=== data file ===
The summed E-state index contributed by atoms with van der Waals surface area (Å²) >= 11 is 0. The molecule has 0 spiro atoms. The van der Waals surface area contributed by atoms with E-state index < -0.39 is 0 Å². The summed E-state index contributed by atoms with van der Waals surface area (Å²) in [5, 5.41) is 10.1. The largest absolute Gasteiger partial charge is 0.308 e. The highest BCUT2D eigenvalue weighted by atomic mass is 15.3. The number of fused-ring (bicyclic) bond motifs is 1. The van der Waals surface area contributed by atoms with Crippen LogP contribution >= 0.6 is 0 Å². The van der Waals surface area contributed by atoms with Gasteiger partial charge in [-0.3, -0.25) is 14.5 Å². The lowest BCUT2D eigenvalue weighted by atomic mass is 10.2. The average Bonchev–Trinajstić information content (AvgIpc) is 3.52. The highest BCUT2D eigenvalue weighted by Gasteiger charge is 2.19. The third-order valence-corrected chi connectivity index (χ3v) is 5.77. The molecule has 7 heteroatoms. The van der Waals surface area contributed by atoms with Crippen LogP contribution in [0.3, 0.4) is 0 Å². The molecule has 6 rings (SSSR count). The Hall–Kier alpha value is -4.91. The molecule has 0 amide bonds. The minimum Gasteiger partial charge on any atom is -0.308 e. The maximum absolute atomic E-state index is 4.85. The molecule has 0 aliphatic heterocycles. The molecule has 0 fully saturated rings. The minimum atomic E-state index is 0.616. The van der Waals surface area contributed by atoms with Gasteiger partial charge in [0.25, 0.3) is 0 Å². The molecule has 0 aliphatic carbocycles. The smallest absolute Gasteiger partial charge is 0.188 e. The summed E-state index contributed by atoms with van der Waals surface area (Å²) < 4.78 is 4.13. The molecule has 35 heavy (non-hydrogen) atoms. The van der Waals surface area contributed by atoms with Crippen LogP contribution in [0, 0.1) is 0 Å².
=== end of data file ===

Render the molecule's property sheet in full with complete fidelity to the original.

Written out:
The summed E-state index contributed by atoms with van der Waals surface area (Å²) >= 11 is 0. The molecule has 0 spiro atoms. The van der Waals surface area contributed by atoms with E-state index < -0.39 is 0 Å². The summed E-state index contributed by atoms with van der Waals surface area (Å²) in [5, 5.41) is 10.1. The largest absolute Gasteiger partial charge is 0.308 e. The highest BCUT2D eigenvalue weighted by atomic mass is 15.3. The number of fused-ring (bicyclic) bond motifs is 1. The van der Waals surface area contributed by atoms with Crippen LogP contribution >= 0.6 is 0 Å². The van der Waals surface area contributed by atoms with Gasteiger partial charge in [-0.3, -0.25) is 14.5 Å². The lowest BCUT2D eigenvalue weighted by atomic mass is 10.2. The average Bonchev–Trinajstić information content (AvgIpc) is 3.52. The highest BCUT2D eigenvalue weighted by Gasteiger charge is 2.19. The third-order valence-corrected chi connectivity index (χ3v) is 5.77. The molecule has 7 heteroatoms. The van der Waals surface area contributed by atoms with Crippen LogP contribution in [0.3, 0.4) is 0 Å². The molecule has 6 rings (SSSR count). The Hall–Kier alpha value is -4.91. The molecule has 0 amide bonds. The minimum Gasteiger partial charge on any atom is -0.308 e. The maximum absolute atomic E-state index is 4.85. The molecule has 0 aliphatic heterocycles. The molecule has 0 fully saturated rings. The minimum atomic E-state index is 0.616. The van der Waals surface area contributed by atoms with Gasteiger partial charge in [0.25, 0.3) is 0 Å². The molecule has 0 aliphatic carbocycles. The smallest absolute Gasteiger partial charge is 0.188 e. The summed E-state index contributed by atoms with van der Waals surface area (Å²) < 4.78 is 4.13. The molecule has 35 heavy (non-hydrogen) atoms. The van der Waals surface area contributed by atoms with Crippen LogP contribution in [0, 0.1) is 0 Å².